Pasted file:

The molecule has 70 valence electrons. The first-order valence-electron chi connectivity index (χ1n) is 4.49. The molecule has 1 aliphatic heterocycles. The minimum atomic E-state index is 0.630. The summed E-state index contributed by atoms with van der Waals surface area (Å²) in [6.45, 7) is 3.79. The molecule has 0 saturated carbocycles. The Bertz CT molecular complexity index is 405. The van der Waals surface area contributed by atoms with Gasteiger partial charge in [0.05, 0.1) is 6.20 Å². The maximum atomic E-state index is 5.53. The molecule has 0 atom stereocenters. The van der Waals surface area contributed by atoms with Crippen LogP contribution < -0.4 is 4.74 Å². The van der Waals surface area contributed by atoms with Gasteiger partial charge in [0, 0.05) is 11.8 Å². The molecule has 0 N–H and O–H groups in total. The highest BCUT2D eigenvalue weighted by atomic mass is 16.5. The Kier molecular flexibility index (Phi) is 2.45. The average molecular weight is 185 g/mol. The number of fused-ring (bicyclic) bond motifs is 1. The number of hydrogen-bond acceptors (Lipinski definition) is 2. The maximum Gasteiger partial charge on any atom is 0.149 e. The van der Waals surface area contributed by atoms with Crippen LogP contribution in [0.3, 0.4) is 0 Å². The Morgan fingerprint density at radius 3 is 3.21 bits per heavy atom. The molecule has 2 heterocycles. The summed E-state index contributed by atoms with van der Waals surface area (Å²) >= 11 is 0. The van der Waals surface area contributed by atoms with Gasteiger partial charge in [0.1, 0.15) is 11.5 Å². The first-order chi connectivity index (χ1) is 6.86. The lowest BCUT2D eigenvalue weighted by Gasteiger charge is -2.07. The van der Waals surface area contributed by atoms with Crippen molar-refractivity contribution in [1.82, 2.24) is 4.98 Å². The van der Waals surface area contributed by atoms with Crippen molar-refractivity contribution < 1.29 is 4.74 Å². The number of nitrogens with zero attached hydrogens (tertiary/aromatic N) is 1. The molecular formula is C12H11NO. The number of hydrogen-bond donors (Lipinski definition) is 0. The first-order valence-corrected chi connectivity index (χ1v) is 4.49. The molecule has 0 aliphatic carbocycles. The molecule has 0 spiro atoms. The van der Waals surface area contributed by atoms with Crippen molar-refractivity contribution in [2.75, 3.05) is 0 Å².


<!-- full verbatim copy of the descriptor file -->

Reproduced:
The molecule has 70 valence electrons. The first-order valence-electron chi connectivity index (χ1n) is 4.49. The molecule has 1 aliphatic heterocycles. The minimum atomic E-state index is 0.630. The summed E-state index contributed by atoms with van der Waals surface area (Å²) in [6.45, 7) is 3.79. The molecule has 0 saturated carbocycles. The Bertz CT molecular complexity index is 405. The van der Waals surface area contributed by atoms with Gasteiger partial charge in [0.05, 0.1) is 6.20 Å². The maximum atomic E-state index is 5.53. The molecule has 0 atom stereocenters. The van der Waals surface area contributed by atoms with Crippen LogP contribution < -0.4 is 4.74 Å². The van der Waals surface area contributed by atoms with Gasteiger partial charge in [0, 0.05) is 11.8 Å². The molecule has 0 N–H and O–H groups in total. The highest BCUT2D eigenvalue weighted by atomic mass is 16.5. The Kier molecular flexibility index (Phi) is 2.45. The average molecular weight is 185 g/mol. The number of fused-ring (bicyclic) bond motifs is 1. The number of hydrogen-bond acceptors (Lipinski definition) is 2. The maximum Gasteiger partial charge on any atom is 0.149 e. The van der Waals surface area contributed by atoms with Crippen LogP contribution in [0.3, 0.4) is 0 Å². The Morgan fingerprint density at radius 3 is 3.21 bits per heavy atom. The molecule has 2 heterocycles. The summed E-state index contributed by atoms with van der Waals surface area (Å²) >= 11 is 0. The van der Waals surface area contributed by atoms with Gasteiger partial charge in [0.1, 0.15) is 11.5 Å². The first-order chi connectivity index (χ1) is 6.86. The lowest BCUT2D eigenvalue weighted by Gasteiger charge is -2.07. The van der Waals surface area contributed by atoms with Crippen molar-refractivity contribution in [1.82, 2.24) is 4.98 Å². The van der Waals surface area contributed by atoms with Crippen molar-refractivity contribution < 1.29 is 4.74 Å². The number of nitrogens with zero attached hydrogens (tertiary/aromatic N) is 1. The molecular formula is C12H11NO. The number of hydrogen-bond donors (Lipinski definition) is 0. The first-order valence-corrected chi connectivity index (χ1v) is 4.49. The molecule has 0 aliphatic carbocycles. The molecule has 0 spiro atoms. The van der Waals surface area contributed by atoms with Crippen molar-refractivity contribution in [2.75, 3.05) is 0 Å².